Tod Mikuriya’s line —”It wasn’t just marijuana that got prohibited, it was the truth about history”— came to mind when Doug McVay forwarded an essay by Rob Kampia of the Marijuana Policy Project. Kampia used the Sept. 10 Senate Judiciary Committee hearing as a hook:

“By my estimation, Congress has held only five hearings on marijuana policy in the 20 years I’ve worked to end marijuana prohibition in Washington, D.C. I testified at two of these hearings, which former Congressman Mark Souder (R-Indiana) largely staged as forums for he and I to do battle with each other.”

Kampia’s assertion about Souder’s intention is false —he’d had to wangle an invitation to testify— and psychologically odd. It’s also odd that he has to estimate how many hearings Congress has held while he’s been lobbing for policy reform. If he didn’t know off the top, why didn’t he look it up? Or ask the communications director? Or the assistant communications director? Or an intern?  We, the pot-loving masses, look to the national reform groups for useful information.

Because a colleague of Dr. Claudia Jensen’s, Tom O’Connell, MD,  offered to pay my fare, I was able to cover the April 1, 2004, hearing of Souder’s subcommittee for the Anderson Valley Advertiser. Souder had invited Oregon osteopath Phil Leveque (the leading writer of approval letters in the state) and Jensen, who had been written up in the LA Times for approving marijuana use by a teenager with Attention Deficit Disorder. Kampia desired to speak for “the movement” and managed to convince Leveque not to come, to yield his spot.

Claudia Jensen would not yield her spot. You can read her opening statement here.  In a report on the hearing for the AVA (April 7, 2004), your correspondent wrote:

“Jensen’s testimony was from the heart. She defended her recommendations of cannabis for several patients with attention deficit disorder. She could have avoided the subject until the Q&A session but she told it as a success story. Souder was not initially hostile and seemed sincere when he thanked her for coming. During the Q&A, however, he expressed shock and disapproval that she was relying strictly on feedback from patients rather than established medical authority. She countered that she, too, wished that she didn’t have to conduct her own studies. Claudia won every exchange.
“Rob Kampia also testified that afternoon. Having successfully pressured Dr. Leveque not to come, the young bureaucrat took his place. And then he proceeded to badmouth Leveque! I could hardly believe my ears as Kampia chastised the Subcommittee for having ‘invited Dr. Leveque, who is literally the only physician in Oregon to have written an inordinate number of recommendations.’”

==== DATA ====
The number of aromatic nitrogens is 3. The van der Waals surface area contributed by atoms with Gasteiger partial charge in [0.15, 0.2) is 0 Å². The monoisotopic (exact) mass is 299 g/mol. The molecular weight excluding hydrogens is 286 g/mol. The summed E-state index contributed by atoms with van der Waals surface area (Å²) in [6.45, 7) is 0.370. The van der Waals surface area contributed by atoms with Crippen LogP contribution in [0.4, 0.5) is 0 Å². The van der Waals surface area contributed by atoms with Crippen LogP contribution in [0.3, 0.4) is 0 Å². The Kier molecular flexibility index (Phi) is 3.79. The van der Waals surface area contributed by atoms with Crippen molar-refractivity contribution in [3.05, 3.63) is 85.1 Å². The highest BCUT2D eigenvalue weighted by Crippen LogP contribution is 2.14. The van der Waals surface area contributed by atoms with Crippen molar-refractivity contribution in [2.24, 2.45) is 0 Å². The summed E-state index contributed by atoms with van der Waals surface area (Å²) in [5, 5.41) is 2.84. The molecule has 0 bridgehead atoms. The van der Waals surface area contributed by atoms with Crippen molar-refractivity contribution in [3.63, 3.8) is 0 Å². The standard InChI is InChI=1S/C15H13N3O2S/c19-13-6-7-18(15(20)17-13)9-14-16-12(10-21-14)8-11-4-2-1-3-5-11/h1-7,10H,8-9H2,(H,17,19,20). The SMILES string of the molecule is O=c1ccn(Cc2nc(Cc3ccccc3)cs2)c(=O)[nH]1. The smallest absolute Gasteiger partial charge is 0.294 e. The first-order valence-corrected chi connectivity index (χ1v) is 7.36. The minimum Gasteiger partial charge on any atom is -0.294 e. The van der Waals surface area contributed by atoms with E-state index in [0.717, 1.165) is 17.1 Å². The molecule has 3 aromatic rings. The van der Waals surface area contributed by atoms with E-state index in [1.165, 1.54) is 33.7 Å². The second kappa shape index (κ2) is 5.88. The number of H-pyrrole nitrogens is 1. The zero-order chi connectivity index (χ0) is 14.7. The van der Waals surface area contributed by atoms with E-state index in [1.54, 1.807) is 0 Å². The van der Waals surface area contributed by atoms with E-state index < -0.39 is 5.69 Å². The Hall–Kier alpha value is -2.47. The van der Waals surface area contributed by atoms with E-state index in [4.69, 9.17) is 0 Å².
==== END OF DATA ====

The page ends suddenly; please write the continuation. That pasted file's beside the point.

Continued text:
Except for that knock on a great man, Kampia defended the movement cogently. He nailed Souder’s factual misrepresentations. When Souder asked, “Why are you so focused on smoked marijuana [as opposed to teasing out the ‘good’ components for delivery by pill]?”  Kampia said that MPP also wanted to see improved formulations and delivery systems, but “In the meantime, what do you do with the patients who are currently smoking or eating marijuana? Your position seems to be: put them in prison. Our position is: Let them do it while the research goes on, and do not arrest them.”
When the session ended I went up to Souder (who was sitting behind a table on a low stage) to deliver Phil Leveque’s statement and request that it be entered into the record. Souder waved over a young woman who took the statement and said it would be entered. I never checked to see that it was.
Before I turned to go, a tall thin man I recognized as Robert DuPont —the original advocate of Paraquat spraying to defoliate Mexican marijuana fields— started telling Souder that the new anti-marijuana push was going to involve impaired driving! “The President and 16 committee members have signed on,” he said, as if the white man in earshot (me) would not be interested in this post-session chit-chat. Dupont explained the new tactical emphasis for a couple of minutes, with the incredibly ugly Souder going “Uh-huh, uh-huh…” Behind me Eric Sterling was expressing fierce hostility to a female Drug Warrior, possibly Calvina Fay (the Kevin Sabet of her day). I was thinking, “Man, Washington, DC is where it’s at!”
As I recall that hearing room, I see about 16 young adults in red t-shirts bearing some MPP slogan in white letters, sitting in the gallery in a bloc like a little cheering section for their boss. I wondered what they did all day.
Souder resigned from Congress in 2010 after it was revealed that he was getting it on with a female staffer. He stated at the time,  “I sinned against God, my wife and my family by having a mutual relationship with a part-time member of my staff. In the poisonous environment of Washington, D.C., any personal failing is seized upon and twisted for political gain. I am resigning rather than put my family through a painful drawn out process.”  It’s an apology with topspin —the affair was “mutual,” the employee only “part-time,” and the episode will be  “twisted” by unnamed enemies for their “political gain.” Noble Souder will spare his family embarrassment and depart from “poisonous” DC for presumably forgiving Indianapolis.
The episode didn’t have to be “twisted” by Souder’s foes. Rep. Souder was schtupping a female staffer with whom he had made a video promoting abstinence education.  Who can top that?
Fred Gardner